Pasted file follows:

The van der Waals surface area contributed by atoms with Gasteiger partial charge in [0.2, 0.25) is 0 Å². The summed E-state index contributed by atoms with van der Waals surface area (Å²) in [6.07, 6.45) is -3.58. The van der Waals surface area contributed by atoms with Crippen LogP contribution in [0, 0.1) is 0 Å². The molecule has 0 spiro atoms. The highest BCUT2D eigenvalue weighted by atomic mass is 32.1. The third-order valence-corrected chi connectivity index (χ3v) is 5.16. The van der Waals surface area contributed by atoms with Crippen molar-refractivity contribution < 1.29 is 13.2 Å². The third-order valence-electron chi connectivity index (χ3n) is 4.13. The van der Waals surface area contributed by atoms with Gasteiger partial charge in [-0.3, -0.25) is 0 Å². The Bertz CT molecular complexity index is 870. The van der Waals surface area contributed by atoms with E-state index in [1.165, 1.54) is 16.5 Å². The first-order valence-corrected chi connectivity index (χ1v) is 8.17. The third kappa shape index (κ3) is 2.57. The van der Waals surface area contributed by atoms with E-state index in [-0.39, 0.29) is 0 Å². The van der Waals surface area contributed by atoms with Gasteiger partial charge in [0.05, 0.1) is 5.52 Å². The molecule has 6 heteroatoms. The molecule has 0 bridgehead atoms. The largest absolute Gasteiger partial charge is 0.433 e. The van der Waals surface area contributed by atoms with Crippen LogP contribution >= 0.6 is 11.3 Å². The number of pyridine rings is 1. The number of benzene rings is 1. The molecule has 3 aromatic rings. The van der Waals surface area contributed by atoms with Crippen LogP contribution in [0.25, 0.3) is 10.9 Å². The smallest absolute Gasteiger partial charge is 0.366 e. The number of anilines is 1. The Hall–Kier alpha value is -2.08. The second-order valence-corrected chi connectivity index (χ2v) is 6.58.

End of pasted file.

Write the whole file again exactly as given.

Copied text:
The van der Waals surface area contributed by atoms with Gasteiger partial charge in [0.2, 0.25) is 0 Å². The summed E-state index contributed by atoms with van der Waals surface area (Å²) in [6.07, 6.45) is -3.58. The van der Waals surface area contributed by atoms with Crippen LogP contribution in [0, 0.1) is 0 Å². The molecule has 0 spiro atoms. The highest BCUT2D eigenvalue weighted by atomic mass is 32.1. The third-order valence-corrected chi connectivity index (χ3v) is 5.16. The van der Waals surface area contributed by atoms with Crippen molar-refractivity contribution < 1.29 is 13.2 Å². The third-order valence-electron chi connectivity index (χ3n) is 4.13. The van der Waals surface area contributed by atoms with Gasteiger partial charge in [-0.3, -0.25) is 0 Å². The Bertz CT molecular complexity index is 870. The van der Waals surface area contributed by atoms with E-state index in [1.165, 1.54) is 16.5 Å². The first-order valence-corrected chi connectivity index (χ1v) is 8.17. The third kappa shape index (κ3) is 2.57. The van der Waals surface area contributed by atoms with E-state index in [-0.39, 0.29) is 0 Å². The van der Waals surface area contributed by atoms with Gasteiger partial charge in [0.05, 0.1) is 5.52 Å². The molecule has 6 heteroatoms. The molecule has 0 bridgehead atoms. The largest absolute Gasteiger partial charge is 0.433 e. The van der Waals surface area contributed by atoms with Crippen LogP contribution >= 0.6 is 11.3 Å². The number of pyridine rings is 1. The number of benzene rings is 1. The molecule has 3 aromatic rings. The van der Waals surface area contributed by atoms with Crippen LogP contribution in [0.25, 0.3) is 10.9 Å². The smallest absolute Gasteiger partial charge is 0.366 e. The number of anilines is 1. The Hall–Kier alpha value is -2.08. The second-order valence-corrected chi connectivity index (χ2v) is 6.58.